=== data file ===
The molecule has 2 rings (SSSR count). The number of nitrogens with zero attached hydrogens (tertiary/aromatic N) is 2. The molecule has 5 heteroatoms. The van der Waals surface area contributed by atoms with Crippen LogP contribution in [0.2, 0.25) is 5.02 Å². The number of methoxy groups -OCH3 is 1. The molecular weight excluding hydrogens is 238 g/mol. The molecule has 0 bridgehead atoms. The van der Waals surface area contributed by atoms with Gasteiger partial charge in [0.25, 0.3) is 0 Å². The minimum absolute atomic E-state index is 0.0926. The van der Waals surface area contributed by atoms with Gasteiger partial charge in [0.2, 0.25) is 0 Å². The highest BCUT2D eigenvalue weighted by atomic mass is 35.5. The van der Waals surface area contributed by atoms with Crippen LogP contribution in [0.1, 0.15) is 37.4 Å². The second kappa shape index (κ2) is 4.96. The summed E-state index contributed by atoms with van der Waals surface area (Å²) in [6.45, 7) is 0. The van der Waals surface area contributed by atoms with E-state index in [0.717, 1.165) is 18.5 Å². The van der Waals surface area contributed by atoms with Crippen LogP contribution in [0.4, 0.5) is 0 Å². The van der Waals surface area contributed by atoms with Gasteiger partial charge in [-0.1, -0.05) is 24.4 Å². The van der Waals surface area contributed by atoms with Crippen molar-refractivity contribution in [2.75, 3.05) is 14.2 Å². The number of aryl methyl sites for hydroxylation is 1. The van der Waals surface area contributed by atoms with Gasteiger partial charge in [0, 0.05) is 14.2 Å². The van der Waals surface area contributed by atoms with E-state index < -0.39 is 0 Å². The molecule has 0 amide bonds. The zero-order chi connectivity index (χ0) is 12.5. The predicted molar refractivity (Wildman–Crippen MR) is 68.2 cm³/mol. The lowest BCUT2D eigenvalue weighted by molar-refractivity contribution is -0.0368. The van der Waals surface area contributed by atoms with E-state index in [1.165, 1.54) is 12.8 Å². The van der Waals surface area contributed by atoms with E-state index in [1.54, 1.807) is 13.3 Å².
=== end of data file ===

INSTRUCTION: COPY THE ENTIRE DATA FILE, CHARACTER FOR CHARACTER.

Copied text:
The molecule has 2 rings (SSSR count). The number of nitrogens with zero attached hydrogens (tertiary/aromatic N) is 2. The molecule has 5 heteroatoms. The van der Waals surface area contributed by atoms with Crippen LogP contribution in [0.2, 0.25) is 5.02 Å². The number of methoxy groups -OCH3 is 1. The molecular weight excluding hydrogens is 238 g/mol. The molecule has 0 bridgehead atoms. The van der Waals surface area contributed by atoms with Gasteiger partial charge in [0.25, 0.3) is 0 Å². The minimum absolute atomic E-state index is 0.0926. The van der Waals surface area contributed by atoms with Gasteiger partial charge in [0.2, 0.25) is 0 Å². The highest BCUT2D eigenvalue weighted by atomic mass is 35.5. The van der Waals surface area contributed by atoms with Crippen LogP contribution in [0.1, 0.15) is 37.4 Å². The second kappa shape index (κ2) is 4.96. The summed E-state index contributed by atoms with van der Waals surface area (Å²) in [6.45, 7) is 0. The van der Waals surface area contributed by atoms with E-state index in [0.717, 1.165) is 18.5 Å². The van der Waals surface area contributed by atoms with Crippen LogP contribution in [0.4, 0.5) is 0 Å². The van der Waals surface area contributed by atoms with Gasteiger partial charge in [-0.1, -0.05) is 24.4 Å². The van der Waals surface area contributed by atoms with Crippen molar-refractivity contribution in [2.75, 3.05) is 14.2 Å². The number of aryl methyl sites for hydroxylation is 1. The van der Waals surface area contributed by atoms with Gasteiger partial charge in [0, 0.05) is 14.2 Å². The van der Waals surface area contributed by atoms with E-state index < -0.39 is 0 Å². The molecule has 0 amide bonds. The zero-order chi connectivity index (χ0) is 12.5. The predicted molar refractivity (Wildman–Crippen MR) is 68.2 cm³/mol. The lowest BCUT2D eigenvalue weighted by molar-refractivity contribution is -0.0368. The van der Waals surface area contributed by atoms with E-state index in [1.165, 1.54) is 12.8 Å². The van der Waals surface area contributed by atoms with E-state index in [1.54, 1.807) is 13.3 Å².